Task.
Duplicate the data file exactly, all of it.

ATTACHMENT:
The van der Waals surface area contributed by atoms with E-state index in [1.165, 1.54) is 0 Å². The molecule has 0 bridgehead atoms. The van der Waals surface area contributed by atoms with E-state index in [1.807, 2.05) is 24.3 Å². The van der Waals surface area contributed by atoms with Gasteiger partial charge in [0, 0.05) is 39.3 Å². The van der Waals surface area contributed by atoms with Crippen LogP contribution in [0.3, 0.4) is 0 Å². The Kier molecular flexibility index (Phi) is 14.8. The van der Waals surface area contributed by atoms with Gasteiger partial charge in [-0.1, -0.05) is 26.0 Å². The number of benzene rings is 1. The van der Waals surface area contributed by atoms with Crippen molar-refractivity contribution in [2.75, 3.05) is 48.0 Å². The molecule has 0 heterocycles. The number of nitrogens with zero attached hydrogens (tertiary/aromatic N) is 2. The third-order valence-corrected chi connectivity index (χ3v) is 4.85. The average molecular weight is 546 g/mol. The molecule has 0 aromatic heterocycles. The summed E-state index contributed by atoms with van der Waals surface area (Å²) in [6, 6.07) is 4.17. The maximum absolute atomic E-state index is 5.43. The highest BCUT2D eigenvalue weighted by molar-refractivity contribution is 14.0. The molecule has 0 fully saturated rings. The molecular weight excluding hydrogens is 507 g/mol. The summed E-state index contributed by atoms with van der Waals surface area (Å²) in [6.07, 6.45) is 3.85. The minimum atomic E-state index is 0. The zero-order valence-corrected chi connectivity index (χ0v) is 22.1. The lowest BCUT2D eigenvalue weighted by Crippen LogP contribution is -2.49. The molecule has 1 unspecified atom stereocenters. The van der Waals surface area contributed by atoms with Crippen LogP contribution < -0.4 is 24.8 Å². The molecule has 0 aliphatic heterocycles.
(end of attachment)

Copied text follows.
The van der Waals surface area contributed by atoms with E-state index in [1.165, 1.54) is 0 Å². The molecule has 0 bridgehead atoms. The van der Waals surface area contributed by atoms with E-state index in [1.807, 2.05) is 24.3 Å². The van der Waals surface area contributed by atoms with Gasteiger partial charge in [0, 0.05) is 39.3 Å². The van der Waals surface area contributed by atoms with Crippen LogP contribution in [0.3, 0.4) is 0 Å². The Kier molecular flexibility index (Phi) is 14.8. The van der Waals surface area contributed by atoms with Gasteiger partial charge in [-0.1, -0.05) is 26.0 Å². The number of benzene rings is 1. The van der Waals surface area contributed by atoms with Crippen molar-refractivity contribution in [2.75, 3.05) is 48.0 Å². The molecule has 0 heterocycles. The number of nitrogens with zero attached hydrogens (tertiary/aromatic N) is 2. The third-order valence-corrected chi connectivity index (χ3v) is 4.85. The average molecular weight is 546 g/mol. The molecule has 0 aromatic heterocycles. The summed E-state index contributed by atoms with van der Waals surface area (Å²) in [6, 6.07) is 4.17. The maximum absolute atomic E-state index is 5.43. The highest BCUT2D eigenvalue weighted by molar-refractivity contribution is 14.0. The molecule has 0 fully saturated rings. The molecular weight excluding hydrogens is 507 g/mol. The summed E-state index contributed by atoms with van der Waals surface area (Å²) in [6.07, 6.45) is 3.85. The minimum atomic E-state index is 0. The zero-order valence-corrected chi connectivity index (χ0v) is 22.1. The lowest BCUT2D eigenvalue weighted by Crippen LogP contribution is -2.49. The molecule has 1 unspecified atom stereocenters. The van der Waals surface area contributed by atoms with Crippen LogP contribution < -0.4 is 24.8 Å². The molecule has 0 aliphatic heterocycles.